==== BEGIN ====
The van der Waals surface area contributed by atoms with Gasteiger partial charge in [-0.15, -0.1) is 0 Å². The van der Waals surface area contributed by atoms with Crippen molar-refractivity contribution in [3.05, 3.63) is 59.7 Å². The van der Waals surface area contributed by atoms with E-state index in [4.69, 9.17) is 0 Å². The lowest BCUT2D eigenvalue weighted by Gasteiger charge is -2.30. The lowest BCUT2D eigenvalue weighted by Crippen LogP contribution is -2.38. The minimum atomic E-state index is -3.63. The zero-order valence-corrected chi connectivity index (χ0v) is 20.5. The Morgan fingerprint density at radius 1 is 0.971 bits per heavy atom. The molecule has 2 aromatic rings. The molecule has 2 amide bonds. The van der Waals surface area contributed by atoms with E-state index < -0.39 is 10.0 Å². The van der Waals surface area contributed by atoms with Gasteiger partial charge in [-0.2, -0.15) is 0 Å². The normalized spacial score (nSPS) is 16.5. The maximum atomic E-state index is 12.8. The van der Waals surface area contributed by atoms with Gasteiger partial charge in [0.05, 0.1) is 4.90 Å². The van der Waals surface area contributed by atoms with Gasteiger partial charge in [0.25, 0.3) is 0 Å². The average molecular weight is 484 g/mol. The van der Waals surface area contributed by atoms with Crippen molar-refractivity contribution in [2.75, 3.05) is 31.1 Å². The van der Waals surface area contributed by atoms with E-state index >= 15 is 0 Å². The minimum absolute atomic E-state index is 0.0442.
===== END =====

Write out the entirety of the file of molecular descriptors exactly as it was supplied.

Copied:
The van der Waals surface area contributed by atoms with Gasteiger partial charge in [-0.15, -0.1) is 0 Å². The van der Waals surface area contributed by atoms with Crippen molar-refractivity contribution in [3.05, 3.63) is 59.7 Å². The van der Waals surface area contributed by atoms with E-state index in [4.69, 9.17) is 0 Å². The lowest BCUT2D eigenvalue weighted by Gasteiger charge is -2.30. The lowest BCUT2D eigenvalue weighted by Crippen LogP contribution is -2.38. The minimum atomic E-state index is -3.63. The zero-order valence-corrected chi connectivity index (χ0v) is 20.5. The Morgan fingerprint density at radius 1 is 0.971 bits per heavy atom. The molecule has 2 aromatic rings. The molecule has 2 amide bonds. The van der Waals surface area contributed by atoms with E-state index < -0.39 is 10.0 Å². The van der Waals surface area contributed by atoms with Gasteiger partial charge in [-0.2, -0.15) is 0 Å². The normalized spacial score (nSPS) is 16.5. The maximum atomic E-state index is 12.8. The van der Waals surface area contributed by atoms with Gasteiger partial charge in [0.05, 0.1) is 4.90 Å². The van der Waals surface area contributed by atoms with Gasteiger partial charge in [0.25, 0.3) is 0 Å². The average molecular weight is 484 g/mol. The van der Waals surface area contributed by atoms with Crippen molar-refractivity contribution in [2.75, 3.05) is 31.1 Å². The van der Waals surface area contributed by atoms with E-state index >= 15 is 0 Å². The minimum absolute atomic E-state index is 0.0442.